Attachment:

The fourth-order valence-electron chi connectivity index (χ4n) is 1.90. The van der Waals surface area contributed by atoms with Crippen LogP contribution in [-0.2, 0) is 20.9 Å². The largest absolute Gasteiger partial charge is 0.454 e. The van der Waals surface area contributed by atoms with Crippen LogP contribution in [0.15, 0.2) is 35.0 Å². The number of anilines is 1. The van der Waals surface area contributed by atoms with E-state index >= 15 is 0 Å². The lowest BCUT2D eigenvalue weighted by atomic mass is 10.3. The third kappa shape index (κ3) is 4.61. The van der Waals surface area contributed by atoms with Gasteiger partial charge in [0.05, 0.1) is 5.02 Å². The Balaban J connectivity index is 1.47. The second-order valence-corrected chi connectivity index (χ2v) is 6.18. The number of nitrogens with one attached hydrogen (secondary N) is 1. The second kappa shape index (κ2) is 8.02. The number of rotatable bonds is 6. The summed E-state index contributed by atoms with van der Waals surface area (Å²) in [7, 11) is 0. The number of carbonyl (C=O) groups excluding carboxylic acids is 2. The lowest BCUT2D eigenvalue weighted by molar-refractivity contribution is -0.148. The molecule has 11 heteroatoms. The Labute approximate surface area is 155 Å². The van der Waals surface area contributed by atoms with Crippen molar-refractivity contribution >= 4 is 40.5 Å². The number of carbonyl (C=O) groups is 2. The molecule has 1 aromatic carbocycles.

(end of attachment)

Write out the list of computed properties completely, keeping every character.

The fourth-order valence-electron chi connectivity index (χ4n) is 1.90. The van der Waals surface area contributed by atoms with Crippen LogP contribution in [-0.2, 0) is 20.9 Å². The largest absolute Gasteiger partial charge is 0.454 e. The van der Waals surface area contributed by atoms with Crippen LogP contribution in [0.15, 0.2) is 35.0 Å². The number of anilines is 1. The van der Waals surface area contributed by atoms with E-state index >= 15 is 0 Å². The lowest BCUT2D eigenvalue weighted by atomic mass is 10.3. The third kappa shape index (κ3) is 4.61. The van der Waals surface area contributed by atoms with Gasteiger partial charge in [0.05, 0.1) is 5.02 Å². The Balaban J connectivity index is 1.47. The second-order valence-corrected chi connectivity index (χ2v) is 6.18. The number of nitrogens with one attached hydrogen (secondary N) is 1. The second kappa shape index (κ2) is 8.02. The number of rotatable bonds is 6. The summed E-state index contributed by atoms with van der Waals surface area (Å²) in [7, 11) is 0. The number of carbonyl (C=O) groups excluding carboxylic acids is 2. The lowest BCUT2D eigenvalue weighted by molar-refractivity contribution is -0.148. The molecule has 11 heteroatoms. The Labute approximate surface area is 155 Å². The van der Waals surface area contributed by atoms with Crippen molar-refractivity contribution >= 4 is 40.5 Å². The number of carbonyl (C=O) groups is 2. The molecule has 1 aromatic carbocycles.